A few years ago my brother drove my octogenarian mother to Meadville, Pa., so she could see some old friends and--good son that he is--spent two days squiring them around town. When I e-mailed to ask him if he had a good time taking three little old ladies to lunch and dinner, he wrote back: “If I had a nickel for every time I heard someone ask ‘WHAT DID SHE SAY?’ I could pay off the mortgage on your house.”
When he and I trade stories about our mom, he is quick to remind me that I’m a future little old lady and will no doubt provide my sons with plenty of fodder for tales about their bossy mother. Our mother, bless her heart, appreciates the anecdotes about her as much as anyone. I suspect she sees them as our way of bonding, which makes her happy to play the straight man.
Technically, I’m part of the so-called Sandwich Generation--middle-aged Baby Boomers who have kids who still need parenting and elderly parents who still need kidding--or at least someone to drive them to the grocery store. Rather than being squeezed in the middle by the younger and older members of the family, I feel more like a member of the Taffy Generation--being pulled in different directions by people moving at completely different speeds.
Until recently, eating out all together was a frustrating experience because our kids would be done with their food and ready to leave the restaurant within 15 minutes--about the same time their grandmother was taking her second bite. We could never get them to slow down and her to speed up enough to make it a relaxing affair. We once celebrated her birthday lunch in about 35 minutes squeezed in between two boys’ basketball games. The experience was only slightly more festive than if we had all ordered meals at a drive-thru.
So our kids live ridiculously busy lives. Then there’s their grandmother on no particular timetable who can slow down a checkout line in a store to the point where those behind her are grinding their teeth. When we arrive at the front of the line to pay, she’ll put her large pocketbook on the counter, root around for her small bag inside, unzip that to fetch a Baggie containing a crumpled wad of bills. By this time, the people behind us are shifting impatiently in the growing line and the cashier is sweating bullets.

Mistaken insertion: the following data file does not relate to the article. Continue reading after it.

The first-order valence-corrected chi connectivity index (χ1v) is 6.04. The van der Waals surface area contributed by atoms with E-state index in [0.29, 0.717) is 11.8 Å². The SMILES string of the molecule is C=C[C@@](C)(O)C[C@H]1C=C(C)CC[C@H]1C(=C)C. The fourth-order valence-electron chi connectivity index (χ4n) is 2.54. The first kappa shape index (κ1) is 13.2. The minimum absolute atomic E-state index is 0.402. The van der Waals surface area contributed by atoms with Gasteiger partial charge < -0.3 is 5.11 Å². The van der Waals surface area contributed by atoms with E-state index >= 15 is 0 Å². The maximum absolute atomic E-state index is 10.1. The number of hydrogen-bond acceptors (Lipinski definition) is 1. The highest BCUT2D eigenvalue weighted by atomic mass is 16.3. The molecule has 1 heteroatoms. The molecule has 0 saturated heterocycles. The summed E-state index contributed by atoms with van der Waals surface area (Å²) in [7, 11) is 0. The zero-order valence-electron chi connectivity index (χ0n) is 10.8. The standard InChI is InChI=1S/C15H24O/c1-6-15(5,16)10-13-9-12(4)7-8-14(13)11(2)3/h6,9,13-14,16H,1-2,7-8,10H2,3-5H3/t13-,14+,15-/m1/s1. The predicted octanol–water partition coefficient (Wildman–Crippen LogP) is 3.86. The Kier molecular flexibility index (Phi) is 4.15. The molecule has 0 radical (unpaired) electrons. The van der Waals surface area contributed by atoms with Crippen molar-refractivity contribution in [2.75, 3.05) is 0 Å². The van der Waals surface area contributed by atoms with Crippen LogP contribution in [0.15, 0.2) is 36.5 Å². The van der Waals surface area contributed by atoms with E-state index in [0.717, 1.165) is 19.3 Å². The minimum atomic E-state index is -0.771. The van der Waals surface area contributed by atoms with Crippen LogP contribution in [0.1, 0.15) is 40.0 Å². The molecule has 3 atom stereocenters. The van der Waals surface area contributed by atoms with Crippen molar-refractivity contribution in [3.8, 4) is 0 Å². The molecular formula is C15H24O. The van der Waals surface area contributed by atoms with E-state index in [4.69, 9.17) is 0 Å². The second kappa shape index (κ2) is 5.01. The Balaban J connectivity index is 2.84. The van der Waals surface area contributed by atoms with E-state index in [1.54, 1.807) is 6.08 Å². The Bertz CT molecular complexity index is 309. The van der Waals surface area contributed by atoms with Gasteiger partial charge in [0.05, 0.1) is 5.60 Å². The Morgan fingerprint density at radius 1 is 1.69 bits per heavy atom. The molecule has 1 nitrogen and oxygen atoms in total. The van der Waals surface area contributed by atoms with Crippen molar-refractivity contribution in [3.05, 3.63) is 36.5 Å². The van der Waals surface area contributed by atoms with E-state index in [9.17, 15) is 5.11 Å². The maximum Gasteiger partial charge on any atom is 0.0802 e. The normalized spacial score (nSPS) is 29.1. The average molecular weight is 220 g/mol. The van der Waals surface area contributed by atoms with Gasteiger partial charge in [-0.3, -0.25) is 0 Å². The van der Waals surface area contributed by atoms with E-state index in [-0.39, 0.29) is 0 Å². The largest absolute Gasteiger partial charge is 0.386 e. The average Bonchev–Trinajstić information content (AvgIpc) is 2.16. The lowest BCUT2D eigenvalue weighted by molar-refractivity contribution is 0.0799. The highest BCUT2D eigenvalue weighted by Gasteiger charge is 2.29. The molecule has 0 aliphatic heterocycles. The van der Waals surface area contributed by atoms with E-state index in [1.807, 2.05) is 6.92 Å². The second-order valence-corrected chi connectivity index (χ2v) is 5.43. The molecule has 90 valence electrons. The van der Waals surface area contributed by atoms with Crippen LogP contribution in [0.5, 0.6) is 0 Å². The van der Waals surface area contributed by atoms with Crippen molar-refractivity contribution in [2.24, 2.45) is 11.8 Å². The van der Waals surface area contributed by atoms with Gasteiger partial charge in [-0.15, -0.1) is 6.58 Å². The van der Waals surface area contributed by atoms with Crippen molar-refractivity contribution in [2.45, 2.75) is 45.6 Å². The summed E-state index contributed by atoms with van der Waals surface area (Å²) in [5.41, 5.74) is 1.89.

But trying to hurry her can get me in trouble. Once I was dropping off my mother for an appointment with a new doctor and had to quickly run to pick up some kids. I got out of the car and sped up to the receptionist’s window, blurting out my mother’s name breathlessly as my mom joined us. “She’s a new patient here,” I hurriedly told the receptionist. To which my mother added dryly, “And she can speak.”
She points out that older and younger generations have always moved at different speeds. But the variety of distractions today and pace of modern life accentuate those differences beyond what earlier extended families experienced. It’s not just the proliferation of activities that compete for young people’s time and attention--but also the plethora of media.
Ironically, when I become impatient with my mother and try to hustle her along, it’s usually my teenage sons who take her side, slowing down to give her their arms and carry her bag for her. I might be wedded to my watch but they’ll find a reserve of time and tolerance for someone to whom they can do no wrong. It’s a beautiful alliance to see.
And just as she’s willing to play the straight man for my brother and me, I can be the stressed out control freak over whom they exchange knowing glances. It’s the least I can do.